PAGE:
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Researchers Develop an Internet Truth Machine 87

Hugh Pickens writes "Will Oremus writes that when something momentous is unfolding—the Arab Spring, Hurricane Sandy, Friday's horrific elementary school shooting in Connecticut—Twitter is the world's fastest, most comprehensive, and least reliable source of breaking news and in ongoing events like natural disasters, the results of Twitter misinformation can be potentially deadly. During Sandy, for instance, some tweets helped emergency responders figure out where to direct resources. Others provoked needless panic, such as one claiming that the Coney Island hospital was on fire, and a few were downright dangerous, such as the one claiming that people should stop using 911 because the lines were jammed. Now a research team at Yahoo has analyzed tweets from Chile's 2010 earthquake and looked at the potential of machine-learning algorithms to automatically assess the credibility of information tweeted during a disaster. A machine-learning classifier developed by the researchers uses 16 features to assess the credibility of newsworthy tweets and identified the features that make information more credible: credible tweets tend to be longer and include URLs; credible tweeters have higher follower counts; credible tweets are negative rather than positive in tone; and credible tweets do not include question marks, exclamation marks, or first- or third-person pronouns. Researchers at India's Institute of Information Technology also found that credible tweets are less likely to contain swear words (PDF) and significantly more likely to contain frowny emoticons than smiley faces. The bottom line is that an algorithm has the potential to work much faster than a human, and as it improves, it could evolve into an invaluable 'first opinion' for flagging news items on Twitter that might not be true writes Oremus. 'Even that wouldn't fully prevent Twitter lies from spreading or misleading people. But it might at least make their purveyors a little less comfortable and a little less smug.'"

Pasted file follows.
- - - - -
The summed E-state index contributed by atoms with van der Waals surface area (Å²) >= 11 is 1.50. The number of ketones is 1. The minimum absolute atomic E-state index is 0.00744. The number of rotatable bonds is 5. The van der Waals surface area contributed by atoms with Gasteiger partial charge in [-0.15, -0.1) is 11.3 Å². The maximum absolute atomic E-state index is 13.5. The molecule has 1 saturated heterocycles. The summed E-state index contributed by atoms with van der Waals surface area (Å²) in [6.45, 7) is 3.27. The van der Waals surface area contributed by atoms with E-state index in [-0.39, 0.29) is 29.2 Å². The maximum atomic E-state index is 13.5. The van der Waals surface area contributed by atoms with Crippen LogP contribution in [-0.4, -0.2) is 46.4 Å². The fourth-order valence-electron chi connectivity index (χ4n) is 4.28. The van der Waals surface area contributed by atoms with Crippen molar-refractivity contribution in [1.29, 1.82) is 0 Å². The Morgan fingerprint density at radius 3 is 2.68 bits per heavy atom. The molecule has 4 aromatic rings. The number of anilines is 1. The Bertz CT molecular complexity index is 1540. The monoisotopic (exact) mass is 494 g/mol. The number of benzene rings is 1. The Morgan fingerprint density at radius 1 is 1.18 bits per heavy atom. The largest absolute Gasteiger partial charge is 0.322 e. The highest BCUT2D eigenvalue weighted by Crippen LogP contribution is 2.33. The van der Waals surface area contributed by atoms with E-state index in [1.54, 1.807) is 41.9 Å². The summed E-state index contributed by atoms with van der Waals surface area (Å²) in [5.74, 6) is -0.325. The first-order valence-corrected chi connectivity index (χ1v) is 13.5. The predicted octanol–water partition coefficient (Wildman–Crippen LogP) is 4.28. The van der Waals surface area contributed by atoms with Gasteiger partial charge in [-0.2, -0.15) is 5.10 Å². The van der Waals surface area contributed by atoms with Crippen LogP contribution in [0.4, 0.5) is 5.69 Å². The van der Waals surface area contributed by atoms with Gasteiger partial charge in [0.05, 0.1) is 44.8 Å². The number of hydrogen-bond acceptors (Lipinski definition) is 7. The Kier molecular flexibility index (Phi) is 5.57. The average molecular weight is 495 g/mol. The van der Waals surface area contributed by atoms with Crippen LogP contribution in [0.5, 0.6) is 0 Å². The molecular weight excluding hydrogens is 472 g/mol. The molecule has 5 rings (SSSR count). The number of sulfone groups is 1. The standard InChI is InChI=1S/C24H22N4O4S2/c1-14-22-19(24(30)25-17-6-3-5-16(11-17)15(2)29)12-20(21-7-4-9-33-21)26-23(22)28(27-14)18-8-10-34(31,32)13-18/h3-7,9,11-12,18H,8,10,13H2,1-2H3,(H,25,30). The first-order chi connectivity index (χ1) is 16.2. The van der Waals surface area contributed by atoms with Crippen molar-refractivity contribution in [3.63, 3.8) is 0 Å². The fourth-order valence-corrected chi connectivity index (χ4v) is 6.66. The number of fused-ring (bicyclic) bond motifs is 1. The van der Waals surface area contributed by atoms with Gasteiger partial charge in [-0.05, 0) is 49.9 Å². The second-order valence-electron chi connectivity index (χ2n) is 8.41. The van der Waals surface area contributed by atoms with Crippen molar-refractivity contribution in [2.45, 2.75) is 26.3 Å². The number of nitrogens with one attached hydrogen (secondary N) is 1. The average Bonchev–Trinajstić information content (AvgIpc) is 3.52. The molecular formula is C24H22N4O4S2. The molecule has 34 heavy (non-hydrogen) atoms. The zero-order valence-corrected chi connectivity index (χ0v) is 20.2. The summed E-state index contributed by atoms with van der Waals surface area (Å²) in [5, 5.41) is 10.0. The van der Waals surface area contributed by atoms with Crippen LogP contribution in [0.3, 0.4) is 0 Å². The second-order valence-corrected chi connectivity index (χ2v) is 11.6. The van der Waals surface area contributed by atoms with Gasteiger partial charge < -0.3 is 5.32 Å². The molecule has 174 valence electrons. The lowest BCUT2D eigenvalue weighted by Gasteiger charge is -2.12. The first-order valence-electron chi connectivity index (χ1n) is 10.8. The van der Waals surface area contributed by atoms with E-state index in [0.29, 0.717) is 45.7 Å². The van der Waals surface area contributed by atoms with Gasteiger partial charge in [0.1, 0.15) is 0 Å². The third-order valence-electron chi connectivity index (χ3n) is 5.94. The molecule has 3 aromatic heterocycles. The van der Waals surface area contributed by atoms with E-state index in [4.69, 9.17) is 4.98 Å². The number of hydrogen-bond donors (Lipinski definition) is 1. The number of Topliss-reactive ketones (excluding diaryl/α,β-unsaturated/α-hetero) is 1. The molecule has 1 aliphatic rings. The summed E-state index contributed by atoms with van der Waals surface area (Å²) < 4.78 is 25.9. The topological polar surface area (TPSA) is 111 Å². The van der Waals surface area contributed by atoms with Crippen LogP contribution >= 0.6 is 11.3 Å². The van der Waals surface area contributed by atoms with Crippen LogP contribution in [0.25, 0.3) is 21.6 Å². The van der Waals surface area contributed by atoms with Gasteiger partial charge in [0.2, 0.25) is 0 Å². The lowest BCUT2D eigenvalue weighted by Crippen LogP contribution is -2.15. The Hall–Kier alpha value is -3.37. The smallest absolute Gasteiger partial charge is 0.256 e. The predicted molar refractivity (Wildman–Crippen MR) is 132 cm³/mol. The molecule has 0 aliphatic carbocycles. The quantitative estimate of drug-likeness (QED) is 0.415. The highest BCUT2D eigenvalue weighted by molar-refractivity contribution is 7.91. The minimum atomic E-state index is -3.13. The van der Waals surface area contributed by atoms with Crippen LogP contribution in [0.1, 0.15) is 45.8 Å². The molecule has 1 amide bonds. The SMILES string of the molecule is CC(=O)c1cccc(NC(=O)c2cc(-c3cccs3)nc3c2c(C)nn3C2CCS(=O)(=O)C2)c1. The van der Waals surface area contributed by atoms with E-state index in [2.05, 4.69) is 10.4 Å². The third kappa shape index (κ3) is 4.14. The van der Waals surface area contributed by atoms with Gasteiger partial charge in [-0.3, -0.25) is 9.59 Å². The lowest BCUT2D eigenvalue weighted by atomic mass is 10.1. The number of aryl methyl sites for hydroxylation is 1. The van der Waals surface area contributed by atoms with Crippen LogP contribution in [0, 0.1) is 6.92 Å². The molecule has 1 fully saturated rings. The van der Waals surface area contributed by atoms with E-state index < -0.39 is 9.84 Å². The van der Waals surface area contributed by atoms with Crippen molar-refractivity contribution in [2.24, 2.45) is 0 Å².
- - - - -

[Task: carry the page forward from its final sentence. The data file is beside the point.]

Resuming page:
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Researchers Develop an Internet Truth Machine

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  • I wonder... (Score:2, Interesting)

    by Anonymous Coward on Sunday December 16, 2012 @09:31AM (#42306739)

    How effective would this be on real media? I bet it'd put those bastards in their place! :)

  • Chile's Earthquake (Score:5, Interesting)

    by thejynxed ( 831517 ) on Sunday December 16, 2012 @09:40AM (#42306773) Homepage

    It's interesting to note, that a seismology student at a university in Chile finally had enough nonsense from false information over Twitter, etc about earthquakes, that he directly wired a big batch of seismographs to directly post their results via Twitter. The last I knew, they had over 1 million followers, and this particular student has been getting big thank yous from residents of the country.

  • This is crap (Score:3, Interesting)

    by Anonymous Coward on Sunday December 16, 2012 @10:20AM (#42306859)

    One of the criteria in their algorithm seems to be that credible tweets were

    ... significantly more likely to contain frowny emoticons than smiley faces.

    They were evaluating tweets about a disaster; not a lot of smiley faces there.

    The algorithm seems to have a bias toward bad news. So, if my buddy tweets that a rare Belgian beer will be available at the local liquor store, the algorithm will decide that it isn't credible because of the smiley face.

    We just had the above case. Beer that you usually have to cross the Atlantic to get became available for about 30 minutes locally. Some of us lined up starting at 3:00 AM. I would have been really ticked off if some algorithm had made me miss the news.

  • by girlinatrainingbra ( 2738457 ) on Sunday December 16, 2012 @11:02AM (#42307009)
    Of course, in just the same way that spammers can game Bayesian spam filters or rule-matching pattern filters by knowing what the rules are, given a known set of rules that attempt to assess credibility of tweet allows someone to tweak their tweets in order to be assessed as having high credibility:
    1 -- max out your tweet length
    2 -- include an URL [doesn't say whether to use a link shrtnr ;>(]
    3 -- use a Twitter account with a high number of followers
    4 -- use a negative tone
    5 -- no question marks or exclamation points
    6 -- use 2nd person (same as don't use 1st or 3rd person)
    7 -- don't use swear words
    8 -- use a sad emoticon
    Example to maximize this:
    a - break into / hack a high follower account (e.g. justinbieber) and tweet: cat > finaltweet
    You should know Mayan Calendar sez: world ending this week. Confirmed@ http://netcraft.calendar.mayan/ [netcraft.calendar.mayan] you go hug loved 1s now. :>( beebs
    wc finaltweet
    1 20 139 finaltweet

    First iteration was:
    gia@sodium$ cat > count2
    You should know that Mayan Calendar says : world ending within week. Confirmed by http://netcraft.calendar.mayan/ [netcraft.calendar.mayan] , you should hug loved ones now. :>( -- beebs
    gia@sodium$ wc count2
    1 25 159 count2

    Please note that the "[netcraft.calendar.mayan]" was inserted by /.'s /-code and is not part of the wc wordcount :>(

Fear is the greatest salesman. -- Robert Klein